Travis Travis - 2 months ago 10
Objective-C Question

Objective C - What happens if an exception occurs before autorelease is called in the return statement?

I see examples all the time of autorelease being called at the point the object is returned from a method but isn't this risking a memory leak if an exception occurs between allocating the memory and returning the object?

NSString *newString = [[NSString alloc] init];
//Do some other stuff which causes exception
return [newString autorelease];


So to make it a bit clearer what I mean:

@autoreleasepool {
try {
SomeObject *newObject = [SomeClass generateAutoreleaseObject];
} @catch (NSException *e) {
//log exception and carry on.
}
}


If generateAutoreleaseObject is as follows is there a memory leak?

(SomeObject*)generateAutoreleaseObject {
SomeObject *newObject = [[SomeObject alloc] init];
//Do some other stuff which causes exception
return [newObject autorelease];
}


If so do the foundation classes that return autorelease objects handle this and I can sleep easy in my bed tonight safe in the knowledge that stringWithContentsOfURL will not leave any memory floating about because it had a problem reading from the URL?

Answer

but isn't this risking a memory leak if an exception occurs between allocating the memory and returning the object?

Yes, it is. The exception moves execution directly from the point where it's raised to the handler. This is explicitly called out in an example in Apple's Cocoa Exceptions Guide:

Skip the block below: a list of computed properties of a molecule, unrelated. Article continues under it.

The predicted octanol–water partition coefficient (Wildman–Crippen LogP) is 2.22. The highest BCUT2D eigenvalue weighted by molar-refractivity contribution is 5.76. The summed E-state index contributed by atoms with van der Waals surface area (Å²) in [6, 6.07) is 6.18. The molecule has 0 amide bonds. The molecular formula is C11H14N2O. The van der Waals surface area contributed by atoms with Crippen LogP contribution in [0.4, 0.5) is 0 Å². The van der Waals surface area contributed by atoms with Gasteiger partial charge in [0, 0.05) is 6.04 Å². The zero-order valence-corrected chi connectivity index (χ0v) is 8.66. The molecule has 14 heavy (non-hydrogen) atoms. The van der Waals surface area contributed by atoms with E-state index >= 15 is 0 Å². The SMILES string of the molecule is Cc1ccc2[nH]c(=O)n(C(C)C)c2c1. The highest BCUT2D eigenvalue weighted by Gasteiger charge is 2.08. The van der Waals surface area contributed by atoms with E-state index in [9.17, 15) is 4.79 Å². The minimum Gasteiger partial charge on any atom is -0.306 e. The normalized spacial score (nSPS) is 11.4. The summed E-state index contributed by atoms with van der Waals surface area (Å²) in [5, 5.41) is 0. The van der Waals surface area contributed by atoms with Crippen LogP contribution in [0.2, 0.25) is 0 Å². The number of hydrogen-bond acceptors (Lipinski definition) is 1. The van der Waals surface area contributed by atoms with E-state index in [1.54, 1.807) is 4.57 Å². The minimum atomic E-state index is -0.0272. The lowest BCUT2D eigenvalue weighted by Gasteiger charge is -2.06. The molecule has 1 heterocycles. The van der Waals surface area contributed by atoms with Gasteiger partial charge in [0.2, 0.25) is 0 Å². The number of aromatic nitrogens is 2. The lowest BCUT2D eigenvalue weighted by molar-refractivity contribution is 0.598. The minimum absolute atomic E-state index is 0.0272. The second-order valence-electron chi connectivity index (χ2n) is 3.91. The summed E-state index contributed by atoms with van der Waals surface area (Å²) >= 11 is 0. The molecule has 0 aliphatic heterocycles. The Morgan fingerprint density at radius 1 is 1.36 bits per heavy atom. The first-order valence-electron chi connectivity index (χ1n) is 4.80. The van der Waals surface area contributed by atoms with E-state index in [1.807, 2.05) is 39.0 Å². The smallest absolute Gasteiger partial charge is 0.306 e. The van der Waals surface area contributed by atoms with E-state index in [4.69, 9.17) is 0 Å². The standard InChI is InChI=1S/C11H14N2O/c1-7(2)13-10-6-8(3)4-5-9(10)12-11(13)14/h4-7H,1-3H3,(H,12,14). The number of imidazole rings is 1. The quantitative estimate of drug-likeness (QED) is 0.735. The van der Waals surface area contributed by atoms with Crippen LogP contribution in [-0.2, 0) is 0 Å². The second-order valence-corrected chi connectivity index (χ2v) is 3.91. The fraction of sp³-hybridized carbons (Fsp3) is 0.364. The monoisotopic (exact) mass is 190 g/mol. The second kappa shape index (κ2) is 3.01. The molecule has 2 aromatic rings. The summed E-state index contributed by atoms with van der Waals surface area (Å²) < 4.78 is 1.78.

- (void)doSomething {
     NSMutableArray *anArray = [[NSMutableArray alloc] initWithCapacity:0];
     [self doSomethingElse:anArray];
     [anArray release];
 }

The problem here is obvious: If the doSomethingElse: method throws an exception there is a memory leak.

So, how can you get around this? Well, the exception handling syntax includes an @finally block, which is run after the @try and after any @catch is made.

If an exception is possible in your -generateAutoreleaseObject, you could use a local exception handler with an @finally block to make sure that resources are cleaned up, and, if needed, also re-throw the exception. But see below about internal Cocoa code!

If generateAutoreleaseObject is as follows is there a memory leak?

Yes. It's also worth noting that ARC wouldn't necessarily help here. Again, control jumps from the point of throwing to the point of handling. ARC can't reasonably ensure that it can clean up in that situation by default. (You can see at that link, though, that there is a compiler option you can use.)

If so do the foundation classes that return autorelease objects handle this

Not really. No guarantees are made about the state of framework internals if your exception jumps back over stack frames involving them. This is hard to avoid, and that's why the mantra is that exceptions aren't for recoverable errors in Cocoa.

For more, here's two Apple runtime engineers on this topic: Objective-C ARC and longjmp